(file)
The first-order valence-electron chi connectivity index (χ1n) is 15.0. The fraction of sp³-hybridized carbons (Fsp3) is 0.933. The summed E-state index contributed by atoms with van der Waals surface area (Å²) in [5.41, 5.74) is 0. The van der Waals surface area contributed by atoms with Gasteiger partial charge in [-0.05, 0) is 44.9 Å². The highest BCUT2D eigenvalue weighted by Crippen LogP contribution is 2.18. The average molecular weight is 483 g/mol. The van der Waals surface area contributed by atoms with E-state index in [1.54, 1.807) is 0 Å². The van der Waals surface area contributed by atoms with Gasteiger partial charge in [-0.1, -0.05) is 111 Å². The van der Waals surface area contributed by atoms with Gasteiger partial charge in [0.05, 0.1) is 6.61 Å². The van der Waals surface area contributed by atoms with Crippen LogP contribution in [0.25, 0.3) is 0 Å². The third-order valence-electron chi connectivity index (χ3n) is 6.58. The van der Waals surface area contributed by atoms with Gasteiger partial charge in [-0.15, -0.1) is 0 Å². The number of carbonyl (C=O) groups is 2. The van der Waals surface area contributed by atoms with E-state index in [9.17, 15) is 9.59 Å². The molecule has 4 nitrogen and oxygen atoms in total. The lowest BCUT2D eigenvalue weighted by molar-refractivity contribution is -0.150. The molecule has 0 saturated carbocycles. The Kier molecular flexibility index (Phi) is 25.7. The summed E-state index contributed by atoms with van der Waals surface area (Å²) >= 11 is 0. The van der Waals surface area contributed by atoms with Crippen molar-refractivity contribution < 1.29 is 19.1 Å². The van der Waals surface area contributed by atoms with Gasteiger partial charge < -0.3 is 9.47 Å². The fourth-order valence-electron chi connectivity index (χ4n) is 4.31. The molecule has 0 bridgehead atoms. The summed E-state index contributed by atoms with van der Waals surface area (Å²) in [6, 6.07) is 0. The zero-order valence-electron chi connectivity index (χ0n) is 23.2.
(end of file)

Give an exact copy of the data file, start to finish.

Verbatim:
The first-order valence-electron chi connectivity index (χ1n) is 15.0. The fraction of sp³-hybridized carbons (Fsp3) is 0.933. The summed E-state index contributed by atoms with van der Waals surface area (Å²) in [5.41, 5.74) is 0. The van der Waals surface area contributed by atoms with Gasteiger partial charge in [-0.05, 0) is 44.9 Å². The highest BCUT2D eigenvalue weighted by Crippen LogP contribution is 2.18. The average molecular weight is 483 g/mol. The van der Waals surface area contributed by atoms with E-state index in [1.54, 1.807) is 0 Å². The van der Waals surface area contributed by atoms with Gasteiger partial charge in [-0.1, -0.05) is 111 Å². The van der Waals surface area contributed by atoms with Gasteiger partial charge in [0.05, 0.1) is 6.61 Å². The van der Waals surface area contributed by atoms with Crippen LogP contribution in [0.25, 0.3) is 0 Å². The third-order valence-electron chi connectivity index (χ3n) is 6.58. The van der Waals surface area contributed by atoms with Gasteiger partial charge in [-0.15, -0.1) is 0 Å². The number of carbonyl (C=O) groups is 2. The van der Waals surface area contributed by atoms with E-state index in [9.17, 15) is 9.59 Å². The molecule has 4 nitrogen and oxygen atoms in total. The lowest BCUT2D eigenvalue weighted by molar-refractivity contribution is -0.150. The molecule has 0 saturated carbocycles. The Kier molecular flexibility index (Phi) is 25.7. The summed E-state index contributed by atoms with van der Waals surface area (Å²) >= 11 is 0. The van der Waals surface area contributed by atoms with Crippen molar-refractivity contribution < 1.29 is 19.1 Å². The van der Waals surface area contributed by atoms with Gasteiger partial charge < -0.3 is 9.47 Å². The fourth-order valence-electron chi connectivity index (χ4n) is 4.31. The molecule has 0 bridgehead atoms. The summed E-state index contributed by atoms with van der Waals surface area (Å²) in [6, 6.07) is 0. The zero-order valence-electron chi connectivity index (χ0n) is 23.2.